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Iraqi Kurds protest Turkey airstrikes in Kurdish region

Kurdish people gather during a protest outside the headquarters of the United Nations (U.N.) Mission in Iraq in the northern Erbil province, north of Baghdad, February 7, 2016. (Reuters Photo)

Hundreds of Iraqi Kurds have staged a demonstration against Turkey’s military campaign in Iraq’s Kurdish region.

People protested outside the United Nations compound in the city of Erbil on Sunday, calling for an end to Ankara’s airstrikes against Kurdish militants.

Local media said clashes erupted later between police and protesters and three police officers were injured.

This came after Turkish warplanes targeted a village in the northern province of Dohuk in Iraq’s semi-autonomous Kurdistan region on February 5 as part of Ankara’s military operations against militants of the Kurdistan Workers’ Party (PKK).

Ankara launched airstrikes against PKK positions in Iraq and Turkey as well as purported Daesh targets in Syria after a July 20, 2015 bomb attack attributed to Daesh terrorists left over 30 people dead in southeastern Turkey.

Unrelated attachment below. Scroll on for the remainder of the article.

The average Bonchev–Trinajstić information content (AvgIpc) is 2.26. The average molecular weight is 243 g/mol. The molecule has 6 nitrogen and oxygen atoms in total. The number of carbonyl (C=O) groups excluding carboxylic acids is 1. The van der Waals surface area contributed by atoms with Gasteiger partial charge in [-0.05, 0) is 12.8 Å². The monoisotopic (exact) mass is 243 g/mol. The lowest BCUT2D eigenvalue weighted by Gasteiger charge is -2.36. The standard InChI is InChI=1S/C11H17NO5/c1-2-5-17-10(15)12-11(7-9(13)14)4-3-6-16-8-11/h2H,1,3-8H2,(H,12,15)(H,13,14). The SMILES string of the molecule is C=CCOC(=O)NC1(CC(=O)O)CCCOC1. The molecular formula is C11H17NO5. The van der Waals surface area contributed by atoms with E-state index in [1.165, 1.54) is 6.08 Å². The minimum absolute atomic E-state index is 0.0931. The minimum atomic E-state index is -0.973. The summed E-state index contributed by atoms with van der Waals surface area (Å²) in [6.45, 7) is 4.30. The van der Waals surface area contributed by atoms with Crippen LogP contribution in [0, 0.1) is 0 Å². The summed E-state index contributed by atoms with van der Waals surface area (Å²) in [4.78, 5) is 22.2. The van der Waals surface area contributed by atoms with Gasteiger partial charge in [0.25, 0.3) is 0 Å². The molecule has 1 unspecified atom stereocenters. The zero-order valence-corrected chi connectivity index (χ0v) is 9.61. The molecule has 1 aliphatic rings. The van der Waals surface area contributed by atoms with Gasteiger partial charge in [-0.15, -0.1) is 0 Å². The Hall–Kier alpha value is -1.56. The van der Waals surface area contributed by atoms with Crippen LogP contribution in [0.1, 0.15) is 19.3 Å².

A shaky ceasefire between Ankara and the PKK that had stood since 2013 was declared null and void by the militants following the Turkish airstrikes against the group.

Baghdad slammed Ankara for violating Iraq’s sovereignty and renewed calls on Turkey to withdraw all its forces from the Arab country.

Turkey has deployed some 150 ground forces to the outskirts of Mosul, the capital of Iraq’s Nineveh province. Ankara claims its troops had been deployed in northern Iraq to train Iraqi Kurdish Peshmerga fighters against Daesh.

Last month, Iraqi Prime Minister Haider al-Abadi said Turkish troops deployed to northern Iraq were causing a “lot of tension,” and that there was no reason for their deployment deep inside the Iraqi border.

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